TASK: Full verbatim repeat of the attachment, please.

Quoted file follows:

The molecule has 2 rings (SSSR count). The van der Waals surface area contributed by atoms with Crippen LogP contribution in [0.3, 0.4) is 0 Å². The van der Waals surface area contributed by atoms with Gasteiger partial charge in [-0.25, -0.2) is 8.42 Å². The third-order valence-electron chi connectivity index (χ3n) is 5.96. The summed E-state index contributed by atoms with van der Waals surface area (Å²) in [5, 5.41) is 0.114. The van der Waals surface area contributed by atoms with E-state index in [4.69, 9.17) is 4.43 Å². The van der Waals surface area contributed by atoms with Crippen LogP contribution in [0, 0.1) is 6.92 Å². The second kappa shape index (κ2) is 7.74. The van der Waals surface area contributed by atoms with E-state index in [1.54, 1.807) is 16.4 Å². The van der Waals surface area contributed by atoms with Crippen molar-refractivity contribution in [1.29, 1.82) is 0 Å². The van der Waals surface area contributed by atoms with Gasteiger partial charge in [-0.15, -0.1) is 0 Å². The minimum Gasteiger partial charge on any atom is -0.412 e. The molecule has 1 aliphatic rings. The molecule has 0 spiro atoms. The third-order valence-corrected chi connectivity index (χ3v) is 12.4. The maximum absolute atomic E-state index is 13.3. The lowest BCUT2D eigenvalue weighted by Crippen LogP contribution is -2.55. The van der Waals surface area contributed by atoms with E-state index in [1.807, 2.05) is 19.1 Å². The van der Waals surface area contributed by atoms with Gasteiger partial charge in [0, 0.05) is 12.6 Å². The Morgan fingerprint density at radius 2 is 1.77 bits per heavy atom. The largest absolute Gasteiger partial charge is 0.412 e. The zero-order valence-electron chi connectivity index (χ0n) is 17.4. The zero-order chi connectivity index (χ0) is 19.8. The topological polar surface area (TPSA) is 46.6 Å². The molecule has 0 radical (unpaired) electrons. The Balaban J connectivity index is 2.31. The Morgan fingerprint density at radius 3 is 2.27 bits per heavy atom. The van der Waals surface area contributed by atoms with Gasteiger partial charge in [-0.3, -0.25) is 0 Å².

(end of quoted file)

The molecule has 2 rings (SSSR count). The van der Waals surface area contributed by atoms with Crippen LogP contribution in [0.3, 0.4) is 0 Å². The van der Waals surface area contributed by atoms with Gasteiger partial charge in [-0.25, -0.2) is 8.42 Å². The third-order valence-electron chi connectivity index (χ3n) is 5.96. The summed E-state index contributed by atoms with van der Waals surface area (Å²) in [5, 5.41) is 0.114. The van der Waals surface area contributed by atoms with E-state index in [4.69, 9.17) is 4.43 Å². The van der Waals surface area contributed by atoms with Crippen LogP contribution in [0, 0.1) is 6.92 Å². The second kappa shape index (κ2) is 7.74. The van der Waals surface area contributed by atoms with E-state index in [1.54, 1.807) is 16.4 Å². The van der Waals surface area contributed by atoms with Crippen molar-refractivity contribution in [1.29, 1.82) is 0 Å². The van der Waals surface area contributed by atoms with Gasteiger partial charge in [-0.15, -0.1) is 0 Å². The minimum Gasteiger partial charge on any atom is -0.412 e. The molecule has 1 aliphatic rings. The molecule has 0 spiro atoms. The third-order valence-corrected chi connectivity index (χ3v) is 12.4. The maximum absolute atomic E-state index is 13.3. The lowest BCUT2D eigenvalue weighted by Crippen LogP contribution is -2.55. The van der Waals surface area contributed by atoms with E-state index in [1.807, 2.05) is 19.1 Å². The van der Waals surface area contributed by atoms with Gasteiger partial charge in [0, 0.05) is 12.6 Å². The Morgan fingerprint density at radius 2 is 1.77 bits per heavy atom. The largest absolute Gasteiger partial charge is 0.412 e. The zero-order valence-electron chi connectivity index (χ0n) is 17.4. The zero-order chi connectivity index (χ0) is 19.8. The topological polar surface area (TPSA) is 46.6 Å². The molecule has 0 radical (unpaired) electrons. The Balaban J connectivity index is 2.31. The Morgan fingerprint density at radius 3 is 2.27 bits per heavy atom. The van der Waals surface area contributed by atoms with Gasteiger partial charge in [-0.3, -0.25) is 0 Å².